American interests and objectives in the Afghanistan-Pakistan nexus remain critically important to U.S. security, but U.S. policy must be grounded in a realistic understanding of what is achievable. An Asia Society task force report published in April 2009 outlines a comprehensive reformulation of U.S. strategy in Afghanistan and Pakistan in the context of the rapidly deteriorating situation in both countries.
The report, Back from the Brink? A Strategy for Stabilizing Afghanistan/Pakistan, presents a set of policy recommendations that integrate counterterrorism, governance, economic development, and regional objectives to achieve lasting stability in the region. Specific priorities proposed by the task force include:
- Explicitly ending the rhetorical emphasis on the “war on terror” and defining our enemy as those who attacked our nation—al-Qaeda and its allies
- Ending Operation Enduring Freedom, the counterterrorism command in Afghanistan, because al-Qaeda's sanctuary shifted to Pakistan
- Separating funding for Afghanistan, including for security forces, from funding for Iraq
- Engaging with the Afghan government and the United Nations to ensure an accepted and legitimate constitutional transition of presidential power and a more effective government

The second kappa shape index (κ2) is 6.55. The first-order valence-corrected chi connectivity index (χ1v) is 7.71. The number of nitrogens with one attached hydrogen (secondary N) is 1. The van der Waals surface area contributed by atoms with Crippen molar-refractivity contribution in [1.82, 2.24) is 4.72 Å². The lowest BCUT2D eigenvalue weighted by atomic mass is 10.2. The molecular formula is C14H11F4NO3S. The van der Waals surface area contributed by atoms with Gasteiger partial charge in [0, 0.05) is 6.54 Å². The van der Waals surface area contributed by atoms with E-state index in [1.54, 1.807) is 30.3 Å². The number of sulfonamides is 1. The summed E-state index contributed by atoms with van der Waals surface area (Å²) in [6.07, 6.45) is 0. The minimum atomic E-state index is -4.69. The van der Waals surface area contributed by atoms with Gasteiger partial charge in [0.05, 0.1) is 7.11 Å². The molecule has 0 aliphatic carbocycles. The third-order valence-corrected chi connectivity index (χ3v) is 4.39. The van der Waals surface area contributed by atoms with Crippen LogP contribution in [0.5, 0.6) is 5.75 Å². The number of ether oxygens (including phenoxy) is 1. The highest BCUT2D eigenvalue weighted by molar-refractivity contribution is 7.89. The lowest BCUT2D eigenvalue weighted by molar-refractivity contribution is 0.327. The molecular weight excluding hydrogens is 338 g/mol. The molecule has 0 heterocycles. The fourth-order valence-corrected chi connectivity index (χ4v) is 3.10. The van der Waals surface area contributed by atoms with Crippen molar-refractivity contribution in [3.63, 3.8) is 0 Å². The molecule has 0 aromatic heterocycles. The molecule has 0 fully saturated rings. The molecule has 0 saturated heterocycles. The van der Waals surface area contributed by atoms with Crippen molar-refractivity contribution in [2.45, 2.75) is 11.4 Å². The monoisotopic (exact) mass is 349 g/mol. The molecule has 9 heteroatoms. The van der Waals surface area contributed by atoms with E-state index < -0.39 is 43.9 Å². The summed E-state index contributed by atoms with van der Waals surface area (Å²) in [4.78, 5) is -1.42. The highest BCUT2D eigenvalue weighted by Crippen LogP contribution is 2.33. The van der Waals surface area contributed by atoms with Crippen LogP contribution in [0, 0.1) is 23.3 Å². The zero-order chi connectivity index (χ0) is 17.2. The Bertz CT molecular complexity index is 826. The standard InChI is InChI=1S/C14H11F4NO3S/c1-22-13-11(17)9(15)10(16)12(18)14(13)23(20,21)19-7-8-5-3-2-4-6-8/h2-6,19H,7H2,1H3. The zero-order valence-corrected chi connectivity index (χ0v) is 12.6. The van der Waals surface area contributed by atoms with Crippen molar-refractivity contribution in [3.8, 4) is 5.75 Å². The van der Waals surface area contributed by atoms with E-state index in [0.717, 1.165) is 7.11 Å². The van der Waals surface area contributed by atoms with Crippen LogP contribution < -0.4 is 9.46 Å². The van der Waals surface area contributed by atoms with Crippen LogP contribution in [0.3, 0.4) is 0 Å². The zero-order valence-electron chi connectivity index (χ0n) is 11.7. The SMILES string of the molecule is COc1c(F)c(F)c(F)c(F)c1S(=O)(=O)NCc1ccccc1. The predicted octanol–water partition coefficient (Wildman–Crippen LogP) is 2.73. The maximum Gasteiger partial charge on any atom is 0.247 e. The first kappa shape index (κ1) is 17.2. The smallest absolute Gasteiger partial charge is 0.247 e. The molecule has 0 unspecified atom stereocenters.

- Transfer assistance to the Afghanistan Reconstruction Trust Fund and security duties to official institutions, Afghan and international, as soon as possible, consistent with transparency and fiduciary oversight
- Combating narcotics
- Supporting reform and institutional capacity-building efforts in Pakistan
- Focusing regional policy on creating conditions for the transformation of Pakistan’s security doctrine so that it no longer requires the use of covertly supported guerrilla forces against neighbors
- Establishing regular dialogue and exchanges over Afghanistan and Pakistan with Russia, China, India, Iran, Turkey, the Central Asian states, and Saudi Arabia, seeking a means of cooperation with them in conjunction with NATO allies and other international partners
The co-chairs of the task force for this report were Thomas Pickering, Vice Chairman, Hills & Company and Former U.S. Under Secretary of State for Political Affairs, and Barnett Rubin, Director of Studies and Senior Fellow, Center for International Cooperation, New York University.